Thursday, November 13, 2014

More on Kibbe

"In a rose-colored suite 12 stories above 57th Street in Manhattan sit eight women awaiting transformation. Tall and short, stocky and svelte, plain and pretty, they have come to David Kibbe's Metamorphosis salon with but a single dream: to be beautiful. "What is your glove size?" Kibbe, 32, asks a tall brunette slouching nervously against a wall. "How big are your feet? Now pull your hair back so I can see your face." He stares, furrows his brow and delivers his judgment. "Think of yourself," he purrs, "as the physical equivalent of the Chrysler Building."

It's not your average beauty tip. But then Kibbe, as he is quick to point out, is no garden-variety make-over artist. "I'm not just another ditzy beauty person saying, 'I think you should do this, dahling,' " says Kibbe, whose new manual, David Kibbe's Metamorphosis, will be available next month. "Most beauty consultants work by correcting your presumed flaws, but I believe there's not one thing about your appearance that isn't absolutely perfect for the individual you are."

- Even If You Look Like the Pentagon, Make-Over Man David Kibbe Claims He Can Bring Out the Beauty Within
He's right, of course. He does look at the people as a whole, and does see what fits and what doesn't and how to emphasize the unique beauty in everyone... and that's different from any list of rules.

I enjoy Polyvore, make a lot of sets and have fun. Now, lately, I have been using Polyvore to better understand Kibbe categories, and especially trying to find my own... and I have come to realize that there are two (at least) types of people on Polyvore. Those who follow the rules, and those who follow their own preferences.
People who follow the rules, choose every item according to how it fits to the list of specifics; the Rules.
People who follow their own preferences, pick the items according to how they fit the whole, the end result, the finished picture. These people usually have an idea of what they are looking for and get constantly irritated by not being able to find the exact item they are looking for. Like mint green suede boots without any trims. :-D
I am TRYING to follow the rules, but every now and then, an item that seemingly fits the rules, don't bring the desired qualities to the finished outfit.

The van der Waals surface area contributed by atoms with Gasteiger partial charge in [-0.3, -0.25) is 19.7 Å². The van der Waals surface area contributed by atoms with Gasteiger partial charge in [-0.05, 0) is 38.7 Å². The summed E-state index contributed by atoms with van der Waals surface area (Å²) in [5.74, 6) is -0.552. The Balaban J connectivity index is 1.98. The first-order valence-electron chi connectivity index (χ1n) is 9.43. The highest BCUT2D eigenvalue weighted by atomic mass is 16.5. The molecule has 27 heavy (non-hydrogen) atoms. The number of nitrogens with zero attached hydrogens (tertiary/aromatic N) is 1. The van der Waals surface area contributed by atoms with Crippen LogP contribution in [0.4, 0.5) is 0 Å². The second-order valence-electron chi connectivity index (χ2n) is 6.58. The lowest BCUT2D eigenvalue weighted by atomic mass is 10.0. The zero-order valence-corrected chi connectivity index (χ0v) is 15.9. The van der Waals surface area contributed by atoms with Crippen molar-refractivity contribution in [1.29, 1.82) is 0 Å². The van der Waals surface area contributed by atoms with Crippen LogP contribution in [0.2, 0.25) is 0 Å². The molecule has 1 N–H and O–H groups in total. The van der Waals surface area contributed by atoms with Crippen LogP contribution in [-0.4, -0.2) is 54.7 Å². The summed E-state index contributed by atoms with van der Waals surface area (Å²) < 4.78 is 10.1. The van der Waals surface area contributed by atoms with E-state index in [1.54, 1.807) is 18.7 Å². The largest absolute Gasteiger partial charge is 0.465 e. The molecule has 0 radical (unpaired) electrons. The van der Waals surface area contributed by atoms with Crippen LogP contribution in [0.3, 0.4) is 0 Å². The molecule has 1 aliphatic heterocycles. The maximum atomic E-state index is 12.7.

Loke this one. It emphasizes the shoulderline and is draped, and follows the waist... but it's not Soft Dramatic. I think it's Soft Natural. It looks boxy, square, wide. And if you look at the sets people at Polyvore have made with this top, you will see that is how other people see it, too. Some try to force it with a skinny skirt and more dramatic accessories, and, sure, it's not bad, but most people put it together with a-line skirts, jeans, blazers... and with those it looks amazing. It gives Goddess-like grace, strength and softness to simple jeans or a simple skirt, whereas with skinny black pants and lots of gold accessories, it looks shapeless, cheap, tired and

P.S. Apparently I'm that blue blouse... when I try to dress glamorously or femininely or dramatically or classically or what ever, I will look boxy, cheap, tired and just wrong... but when I dress Soft Natural, I'm strong, graceful, fluid, Goddess-like of expression.


  1. I sympathize so much, Ketutar! I keep looking wistfully at flamboyant natural or dramatic classic (kind of, sort of?) because SN can read as dowdy, normcore, un-stylish. Your journey that you've gone through in this blog has been very helpful to me. I see that your postings have gone down this year, but what is here is so, so useful -- thank you for this. I hope that 2017 has treated you well!